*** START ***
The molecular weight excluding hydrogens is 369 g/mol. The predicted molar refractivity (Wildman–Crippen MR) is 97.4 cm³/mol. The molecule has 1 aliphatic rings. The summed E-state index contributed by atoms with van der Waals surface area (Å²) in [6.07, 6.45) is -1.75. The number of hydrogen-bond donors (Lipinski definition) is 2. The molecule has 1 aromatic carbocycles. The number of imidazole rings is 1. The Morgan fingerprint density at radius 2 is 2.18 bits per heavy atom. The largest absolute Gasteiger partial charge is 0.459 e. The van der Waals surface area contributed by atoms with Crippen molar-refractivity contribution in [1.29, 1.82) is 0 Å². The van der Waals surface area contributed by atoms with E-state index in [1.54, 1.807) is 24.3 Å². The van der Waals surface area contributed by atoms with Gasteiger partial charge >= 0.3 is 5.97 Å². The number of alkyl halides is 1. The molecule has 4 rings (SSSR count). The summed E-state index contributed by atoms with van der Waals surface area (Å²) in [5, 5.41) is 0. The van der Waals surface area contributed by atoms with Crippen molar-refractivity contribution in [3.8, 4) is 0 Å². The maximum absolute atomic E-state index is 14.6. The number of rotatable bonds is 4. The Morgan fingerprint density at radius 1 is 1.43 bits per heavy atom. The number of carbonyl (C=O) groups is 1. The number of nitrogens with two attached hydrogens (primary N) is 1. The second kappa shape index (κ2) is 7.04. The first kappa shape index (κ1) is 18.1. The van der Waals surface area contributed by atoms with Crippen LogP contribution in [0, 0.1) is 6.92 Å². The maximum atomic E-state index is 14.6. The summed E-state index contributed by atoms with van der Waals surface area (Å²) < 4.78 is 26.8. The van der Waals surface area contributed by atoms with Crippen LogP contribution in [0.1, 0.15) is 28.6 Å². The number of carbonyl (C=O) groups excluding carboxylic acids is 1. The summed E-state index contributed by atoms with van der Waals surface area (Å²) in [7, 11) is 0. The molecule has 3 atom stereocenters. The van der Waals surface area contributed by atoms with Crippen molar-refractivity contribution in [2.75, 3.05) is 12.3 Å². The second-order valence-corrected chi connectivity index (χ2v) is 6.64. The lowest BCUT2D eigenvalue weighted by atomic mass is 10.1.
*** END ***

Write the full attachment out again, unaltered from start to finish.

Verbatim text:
The molecular weight excluding hydrogens is 369 g/mol. The predicted molar refractivity (Wildman–Crippen MR) is 97.4 cm³/mol. The molecule has 1 aliphatic rings. The summed E-state index contributed by atoms with van der Waals surface area (Å²) in [6.07, 6.45) is -1.75. The number of hydrogen-bond donors (Lipinski definition) is 2. The molecule has 1 aromatic carbocycles. The number of imidazole rings is 1. The Morgan fingerprint density at radius 2 is 2.18 bits per heavy atom. The largest absolute Gasteiger partial charge is 0.459 e. The van der Waals surface area contributed by atoms with Crippen molar-refractivity contribution in [1.29, 1.82) is 0 Å². The van der Waals surface area contributed by atoms with E-state index in [1.54, 1.807) is 24.3 Å². The van der Waals surface area contributed by atoms with Gasteiger partial charge >= 0.3 is 5.97 Å². The number of alkyl halides is 1. The molecule has 4 rings (SSSR count). The summed E-state index contributed by atoms with van der Waals surface area (Å²) in [5, 5.41) is 0. The van der Waals surface area contributed by atoms with Crippen molar-refractivity contribution in [3.8, 4) is 0 Å². The maximum absolute atomic E-state index is 14.6. The number of rotatable bonds is 4. The Morgan fingerprint density at radius 1 is 1.43 bits per heavy atom. The number of carbonyl (C=O) groups is 1. The number of nitrogens with two attached hydrogens (primary N) is 1. The second kappa shape index (κ2) is 7.04. The first kappa shape index (κ1) is 18.1. The van der Waals surface area contributed by atoms with Crippen LogP contribution in [0, 0.1) is 6.92 Å². The maximum atomic E-state index is 14.6. The summed E-state index contributed by atoms with van der Waals surface area (Å²) < 4.78 is 26.8. The van der Waals surface area contributed by atoms with Crippen LogP contribution in [0.1, 0.15) is 28.6 Å². The number of carbonyl (C=O) groups excluding carboxylic acids is 1. The summed E-state index contributed by atoms with van der Waals surface area (Å²) in [7, 11) is 0. The molecule has 3 atom stereocenters. The van der Waals surface area contributed by atoms with Crippen molar-refractivity contribution in [2.75, 3.05) is 12.3 Å². The second-order valence-corrected chi connectivity index (χ2v) is 6.64. The lowest BCUT2D eigenvalue weighted by atomic mass is 10.1.